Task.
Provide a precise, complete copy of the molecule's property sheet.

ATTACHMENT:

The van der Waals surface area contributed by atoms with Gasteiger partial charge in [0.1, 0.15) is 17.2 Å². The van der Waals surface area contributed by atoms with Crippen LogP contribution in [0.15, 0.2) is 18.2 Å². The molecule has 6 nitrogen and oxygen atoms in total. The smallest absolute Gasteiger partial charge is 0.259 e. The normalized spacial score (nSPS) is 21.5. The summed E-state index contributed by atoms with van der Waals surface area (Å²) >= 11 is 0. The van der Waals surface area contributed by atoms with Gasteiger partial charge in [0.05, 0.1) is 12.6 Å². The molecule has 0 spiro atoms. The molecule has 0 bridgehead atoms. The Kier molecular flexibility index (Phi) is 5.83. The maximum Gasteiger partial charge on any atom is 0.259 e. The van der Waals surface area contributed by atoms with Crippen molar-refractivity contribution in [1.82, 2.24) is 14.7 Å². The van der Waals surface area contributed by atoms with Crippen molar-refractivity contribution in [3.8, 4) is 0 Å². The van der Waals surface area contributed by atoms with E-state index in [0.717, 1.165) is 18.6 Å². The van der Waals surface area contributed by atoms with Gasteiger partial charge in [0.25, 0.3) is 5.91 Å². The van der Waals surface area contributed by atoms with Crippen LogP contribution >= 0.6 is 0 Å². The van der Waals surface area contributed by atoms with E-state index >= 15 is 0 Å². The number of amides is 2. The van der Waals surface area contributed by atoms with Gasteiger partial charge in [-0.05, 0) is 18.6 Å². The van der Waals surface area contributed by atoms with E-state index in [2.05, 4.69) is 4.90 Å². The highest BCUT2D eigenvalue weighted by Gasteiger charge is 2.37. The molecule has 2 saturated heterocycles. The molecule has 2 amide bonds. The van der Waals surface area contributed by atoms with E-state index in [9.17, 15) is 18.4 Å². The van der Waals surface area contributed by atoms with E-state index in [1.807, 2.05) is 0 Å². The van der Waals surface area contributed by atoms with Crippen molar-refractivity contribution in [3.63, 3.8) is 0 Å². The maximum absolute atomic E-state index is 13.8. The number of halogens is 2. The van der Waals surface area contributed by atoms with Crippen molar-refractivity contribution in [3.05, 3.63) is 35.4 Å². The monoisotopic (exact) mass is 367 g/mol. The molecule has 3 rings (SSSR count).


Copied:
The van der Waals surface area contributed by atoms with Gasteiger partial charge in [0.1, 0.15) is 17.2 Å². The van der Waals surface area contributed by atoms with Crippen LogP contribution in [0.15, 0.2) is 18.2 Å². The molecule has 6 nitrogen and oxygen atoms in total. The smallest absolute Gasteiger partial charge is 0.259 e. The normalized spacial score (nSPS) is 21.5. The summed E-state index contributed by atoms with van der Waals surface area (Å²) >= 11 is 0. The van der Waals surface area contributed by atoms with Gasteiger partial charge in [0.05, 0.1) is 12.6 Å². The molecule has 0 spiro atoms. The molecule has 0 bridgehead atoms. The Kier molecular flexibility index (Phi) is 5.83. The maximum Gasteiger partial charge on any atom is 0.259 e. The van der Waals surface area contributed by atoms with Crippen molar-refractivity contribution in [1.82, 2.24) is 14.7 Å². The van der Waals surface area contributed by atoms with Crippen molar-refractivity contribution in [3.8, 4) is 0 Å². The van der Waals surface area contributed by atoms with E-state index in [0.717, 1.165) is 18.6 Å². The van der Waals surface area contributed by atoms with Gasteiger partial charge in [0.25, 0.3) is 5.91 Å². The van der Waals surface area contributed by atoms with Crippen LogP contribution >= 0.6 is 0 Å². The van der Waals surface area contributed by atoms with E-state index >= 15 is 0 Å². The number of amides is 2. The van der Waals surface area contributed by atoms with Gasteiger partial charge in [-0.05, 0) is 18.6 Å². The van der Waals surface area contributed by atoms with E-state index in [2.05, 4.69) is 4.90 Å². The highest BCUT2D eigenvalue weighted by Gasteiger charge is 2.37. The molecule has 2 saturated heterocycles. The molecule has 2 amide bonds. The van der Waals surface area contributed by atoms with E-state index in [9.17, 15) is 18.4 Å². The van der Waals surface area contributed by atoms with E-state index in [1.807, 2.05) is 0 Å². The van der Waals surface area contributed by atoms with Crippen molar-refractivity contribution in [3.63, 3.8) is 0 Å². The maximum absolute atomic E-state index is 13.8. The number of halogens is 2. The van der Waals surface area contributed by atoms with Crippen molar-refractivity contribution in [3.05, 3.63) is 35.4 Å². The monoisotopic (exact) mass is 367 g/mol. The molecule has 3 rings (SSSR count).